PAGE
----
Page 1 of 2 12 LastLast
Results 1 to 10 of 13

Thread: Ivory

  1. #1
    Regular Poster buck52's Avatar
    Join Date
    Jun 2008
    Location
    England, a large country south of the Scottish Border
    Posts
    493

    Ivory

    Someone I know has a chess set, it is made of Ivory & ebony and is about 30 years old.
    They are concerned that it may be illegal due to the banning of ivory products

    They have an export certificate from a dealer in Malawi dated 20/05/1980 for the board & 06/06/80 for the pieces when they bought it, the certificate even has the tusk number.

    I wondered if anyone knew the rules as they are today, ie, is it illegal or can they sell it?

  2. #2
    Quote Originally Posted by buck52 View Post
    Someone I know has a chess set, it is made of Ivory & ebony and is about 30 years old.
    They are concerned that it may be illegal due to the banning of ivory products

    They have an export certificate from a dealer in Malawi dated 20/05/1980 for the board & 06/06/80 for the pieces when they bought it, the certificate even has the tusk number.

    I wondered if anyone knew the rules as they are today, ie, is it illegal or can they sell it?
    I don't know. But a quick telephone call to the UK branch of CITES will answer their question. The people there are extremely helpful. Cheers.

  3. #3
    I don't think it's illegal to own ivory, just to import it or sell it (unless it's a verifiable antique).

  4. #4
    Quote Originally Posted by csl View Post
    I don't think it's illegal to own ivory, just to import it or sell it (unless it's a verifiable antique).
    I think CSL is right here. If you are going to the Gamefair you could ask at the National Wildlife Crime Units stand. In situations like this the authorities are usually very happy to help genuine people stay on the right side of the law. JC

  5. #5
    I think you may find Ivory trading was banned in the fifties and therefore a call to CITIES should answer your problems. A numbered tusk may attempt to indicate legitimacy but I would have my doubts

  6. #6
    I would just keep my mouth shut and not risk stiring up a load of hassle, they sell very well at the antique fairs I have seen several recently they make a few hundred quid if they are nice.
    We have a really well carved antique one a friend who deals in chess sets got it me at a bargain price from a skint client

  7. #7
    Quote Originally Posted by Rangefinder View Post
    I think you may find Ivory trading was banned in the fifties and therefore a call to CITIES should answer your problems. A numbered tusk may attempt to indicate legitimacy but I would have my doubts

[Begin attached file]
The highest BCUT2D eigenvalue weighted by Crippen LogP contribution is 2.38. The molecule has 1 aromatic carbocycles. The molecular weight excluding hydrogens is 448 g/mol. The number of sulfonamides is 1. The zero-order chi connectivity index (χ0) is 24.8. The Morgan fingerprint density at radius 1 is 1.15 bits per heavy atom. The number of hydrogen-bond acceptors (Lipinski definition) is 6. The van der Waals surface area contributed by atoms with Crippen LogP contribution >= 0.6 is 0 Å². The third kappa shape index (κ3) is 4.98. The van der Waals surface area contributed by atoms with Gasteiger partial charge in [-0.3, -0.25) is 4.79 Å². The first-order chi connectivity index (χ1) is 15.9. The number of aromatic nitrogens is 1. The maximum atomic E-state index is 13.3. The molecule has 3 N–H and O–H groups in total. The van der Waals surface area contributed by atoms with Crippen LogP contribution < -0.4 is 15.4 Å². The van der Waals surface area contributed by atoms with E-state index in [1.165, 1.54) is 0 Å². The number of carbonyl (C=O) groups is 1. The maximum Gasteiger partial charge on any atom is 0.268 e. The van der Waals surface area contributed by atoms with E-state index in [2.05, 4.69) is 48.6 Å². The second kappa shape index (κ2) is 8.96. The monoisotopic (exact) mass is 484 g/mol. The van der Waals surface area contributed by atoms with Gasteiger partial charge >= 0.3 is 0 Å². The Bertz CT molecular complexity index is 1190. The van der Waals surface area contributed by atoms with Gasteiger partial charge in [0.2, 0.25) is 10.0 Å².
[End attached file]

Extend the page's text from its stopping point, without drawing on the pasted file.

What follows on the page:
i agree, mind if you ring them tell them a friend has xyz they say its illegal bang you have to tell them where and who or you are then breaking the law too

  8. #8
    Regular Poster
    Join Date
    May 2010
    Location
    dumfries & galloway
    Posts
    360
    Blog Entries
    1
    check mate
    Quote Originally Posted by centralbeltstalker View Post
    i agree, mind if you ring them tell them a friend has xyz they say its illegal bang you have to tell them where and who or you are then breaking the law too

  9. #9
    Here you go:

    Animal Health

    You do not need any certificate issued by us simply to possess an Annex A CITES specimen or to give it away.
    You only need a certificate if specimens are to be used for commercial purposes.
    You must not buy, sell, offer to sell, use or display for commercial purposes including on the Internet, any Annex A specimens unless:

    • a valid SSC Article 10 Certificate has been issued for the specimen.
    • a valid TSC Article 10 Certificate has been issued with your name on it for the specimen you intend to sell.
    • an import permit with a special condition has been issued allowing the first sale of the specimen(s) by the person named on that import permit. This condition will allow sale only by that person. The certificate may only be used once so if you intend to sell the specimens separately to more than one person you will need additional certificates. Once all the specimens have been sold you must return your copy of the permit to us. Each live specimen must be marked in accordance with the regulation
    • Before you buy a specimen, you must make sure that it has a valid certificate or import permit and that if necessary you apply for another certificate, a TSC, if you want to resell it or use it commercially in any way, including breeding from it.

    There are some exceptions to these rules. These relate to:

    • antique specimens (that is, worked specimens acquired before 1st June 1947);
    • specimens of certain bird species (or hybrids of them) that have been bred in captivity and that are listed in the Annex to this note; or
    • specimens of certain plant species that have been grown artificially.
    So, not illegal to own. If it was carved before 1947 you can sell, otherwise you need a certificate from DEFRA.

  10. #10
    Regular Poster
    Join Date
    Dec 2009
    Location
    Galloway south west scotland
    Posts
    490
    It is not ileagal as long as it has recorded/ certified history. One of my friends had the opetunity to hunt elephant and went about getting all the permits before he sett of, one lady asked for the elephants registation number and where it was living and did it have a name! I kid you not, he soted out the paper work went overseas and hunted and brought back his trophy's, so as long as you have the paper trail and history you can still bring ivory into the country.

    Dry Powder.

    Barry

Posting Permissions

  • You may not post new threads
  • You may not post replies
  • You may not post attachments
  • You may not edit your posts
  •